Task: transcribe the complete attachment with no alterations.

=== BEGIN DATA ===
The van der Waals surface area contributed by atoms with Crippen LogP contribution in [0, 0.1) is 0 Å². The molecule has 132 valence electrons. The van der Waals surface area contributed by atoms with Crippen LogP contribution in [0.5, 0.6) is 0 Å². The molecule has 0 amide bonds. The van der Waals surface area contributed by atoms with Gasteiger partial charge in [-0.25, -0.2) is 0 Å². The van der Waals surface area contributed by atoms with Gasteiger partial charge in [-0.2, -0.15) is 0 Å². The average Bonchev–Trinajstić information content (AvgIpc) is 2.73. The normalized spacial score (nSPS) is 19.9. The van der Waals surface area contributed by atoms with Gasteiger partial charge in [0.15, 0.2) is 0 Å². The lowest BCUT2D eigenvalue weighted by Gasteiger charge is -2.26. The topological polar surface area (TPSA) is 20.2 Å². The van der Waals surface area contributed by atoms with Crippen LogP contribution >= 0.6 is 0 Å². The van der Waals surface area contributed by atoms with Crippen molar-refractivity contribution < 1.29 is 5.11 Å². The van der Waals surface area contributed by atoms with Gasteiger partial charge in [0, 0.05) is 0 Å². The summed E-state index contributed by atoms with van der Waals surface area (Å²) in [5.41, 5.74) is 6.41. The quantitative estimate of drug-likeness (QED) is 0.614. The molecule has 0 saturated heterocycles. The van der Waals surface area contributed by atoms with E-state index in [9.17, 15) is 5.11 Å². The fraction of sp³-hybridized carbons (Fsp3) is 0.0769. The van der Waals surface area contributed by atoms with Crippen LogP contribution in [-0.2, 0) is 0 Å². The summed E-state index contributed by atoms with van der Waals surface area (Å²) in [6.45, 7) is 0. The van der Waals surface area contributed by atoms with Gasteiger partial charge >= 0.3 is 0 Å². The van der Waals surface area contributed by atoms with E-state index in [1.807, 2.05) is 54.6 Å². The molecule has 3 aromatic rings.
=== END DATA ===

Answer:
The van der Waals surface area contributed by atoms with Crippen LogP contribution in [0, 0.1) is 0 Å². The molecule has 132 valence electrons. The van der Waals surface area contributed by atoms with Crippen LogP contribution in [0.5, 0.6) is 0 Å². The molecule has 0 amide bonds. The van der Waals surface area contributed by atoms with Gasteiger partial charge in [-0.25, -0.2) is 0 Å². The van der Waals surface area contributed by atoms with Gasteiger partial charge in [-0.2, -0.15) is 0 Å². The average Bonchev–Trinajstić information content (AvgIpc) is 2.73. The normalized spacial score (nSPS) is 19.9. The van der Waals surface area contributed by atoms with Gasteiger partial charge in [0.15, 0.2) is 0 Å². The lowest BCUT2D eigenvalue weighted by Gasteiger charge is -2.26. The topological polar surface area (TPSA) is 20.2 Å². The van der Waals surface area contributed by atoms with Crippen LogP contribution >= 0.6 is 0 Å². The van der Waals surface area contributed by atoms with Crippen molar-refractivity contribution < 1.29 is 5.11 Å². The van der Waals surface area contributed by atoms with Gasteiger partial charge in [0, 0.05) is 0 Å². The summed E-state index contributed by atoms with van der Waals surface area (Å²) in [5.41, 5.74) is 6.41. The quantitative estimate of drug-likeness (QED) is 0.614. The molecule has 0 saturated heterocycles. The van der Waals surface area contributed by atoms with E-state index in [9.17, 15) is 5.11 Å². The fraction of sp³-hybridized carbons (Fsp3) is 0.0769. The van der Waals surface area contributed by atoms with Crippen LogP contribution in [-0.2, 0) is 0 Å². The summed E-state index contributed by atoms with van der Waals surface area (Å²) in [6.45, 7) is 0. The van der Waals surface area contributed by atoms with Gasteiger partial charge >= 0.3 is 0 Å². The van der Waals surface area contributed by atoms with E-state index in [1.807, 2.05) is 54.6 Å². The molecule has 3 aromatic rings.